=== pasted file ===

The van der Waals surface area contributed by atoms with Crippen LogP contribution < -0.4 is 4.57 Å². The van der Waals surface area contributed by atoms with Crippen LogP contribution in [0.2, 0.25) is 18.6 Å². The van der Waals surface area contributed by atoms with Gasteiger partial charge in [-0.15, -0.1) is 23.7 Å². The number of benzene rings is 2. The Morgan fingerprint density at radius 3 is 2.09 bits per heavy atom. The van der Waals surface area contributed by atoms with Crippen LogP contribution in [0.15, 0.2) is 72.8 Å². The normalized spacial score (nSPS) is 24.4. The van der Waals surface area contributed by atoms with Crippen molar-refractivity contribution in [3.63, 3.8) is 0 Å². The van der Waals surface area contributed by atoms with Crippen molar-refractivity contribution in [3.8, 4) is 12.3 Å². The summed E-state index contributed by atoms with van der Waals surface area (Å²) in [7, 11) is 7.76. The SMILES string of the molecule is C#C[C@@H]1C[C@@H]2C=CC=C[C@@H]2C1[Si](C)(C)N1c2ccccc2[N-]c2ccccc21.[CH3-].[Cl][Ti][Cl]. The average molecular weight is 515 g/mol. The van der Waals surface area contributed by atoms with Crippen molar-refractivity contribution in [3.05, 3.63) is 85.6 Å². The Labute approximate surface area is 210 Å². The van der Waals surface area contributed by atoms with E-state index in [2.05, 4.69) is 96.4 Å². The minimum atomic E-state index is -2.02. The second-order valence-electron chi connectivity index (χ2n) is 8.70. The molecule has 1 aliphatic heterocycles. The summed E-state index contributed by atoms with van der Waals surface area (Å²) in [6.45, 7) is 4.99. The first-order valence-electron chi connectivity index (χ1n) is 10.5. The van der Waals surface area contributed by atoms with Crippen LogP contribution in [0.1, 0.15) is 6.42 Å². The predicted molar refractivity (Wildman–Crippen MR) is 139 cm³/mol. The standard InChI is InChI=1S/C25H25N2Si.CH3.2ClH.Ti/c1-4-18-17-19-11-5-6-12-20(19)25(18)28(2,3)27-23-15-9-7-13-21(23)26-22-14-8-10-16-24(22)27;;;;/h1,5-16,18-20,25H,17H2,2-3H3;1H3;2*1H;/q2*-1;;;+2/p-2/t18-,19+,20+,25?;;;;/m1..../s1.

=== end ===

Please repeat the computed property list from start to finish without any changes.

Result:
The van der Waals surface area contributed by atoms with Crippen LogP contribution < -0.4 is 4.57 Å². The van der Waals surface area contributed by atoms with Crippen LogP contribution in [0.2, 0.25) is 18.6 Å². The van der Waals surface area contributed by atoms with Gasteiger partial charge in [-0.15, -0.1) is 23.7 Å². The number of benzene rings is 2. The Morgan fingerprint density at radius 3 is 2.09 bits per heavy atom. The van der Waals surface area contributed by atoms with Crippen LogP contribution in [0.15, 0.2) is 72.8 Å². The normalized spacial score (nSPS) is 24.4. The van der Waals surface area contributed by atoms with Crippen molar-refractivity contribution in [3.63, 3.8) is 0 Å². The van der Waals surface area contributed by atoms with Crippen molar-refractivity contribution in [3.8, 4) is 12.3 Å². The summed E-state index contributed by atoms with van der Waals surface area (Å²) in [7, 11) is 7.76. The SMILES string of the molecule is C#C[C@@H]1C[C@@H]2C=CC=C[C@@H]2C1[Si](C)(C)N1c2ccccc2[N-]c2ccccc21.[CH3-].[Cl][Ti][Cl]. The average molecular weight is 515 g/mol. The van der Waals surface area contributed by atoms with Crippen molar-refractivity contribution in [3.05, 3.63) is 85.6 Å². The Labute approximate surface area is 210 Å². The van der Waals surface area contributed by atoms with E-state index in [2.05, 4.69) is 96.4 Å². The minimum atomic E-state index is -2.02. The second-order valence-electron chi connectivity index (χ2n) is 8.70. The molecule has 1 aliphatic heterocycles. The summed E-state index contributed by atoms with van der Waals surface area (Å²) in [6.45, 7) is 4.99. The first-order valence-electron chi connectivity index (χ1n) is 10.5. The van der Waals surface area contributed by atoms with Crippen LogP contribution in [0.1, 0.15) is 6.42 Å². The predicted molar refractivity (Wildman–Crippen MR) is 139 cm³/mol. The standard InChI is InChI=1S/C25H25N2Si.CH3.2ClH.Ti/c1-4-18-17-19-11-5-6-12-20(19)25(18)28(2,3)27-23-15-9-7-13-21(23)26-22-14-8-10-16-24(22)27;;;;/h1,5-16,18-20,25H,17H2,2-3H3;1H3;2*1H;/q2*-1;;;+2/p-2/t18-,19+,20+,25?;;;;/m1..../s1.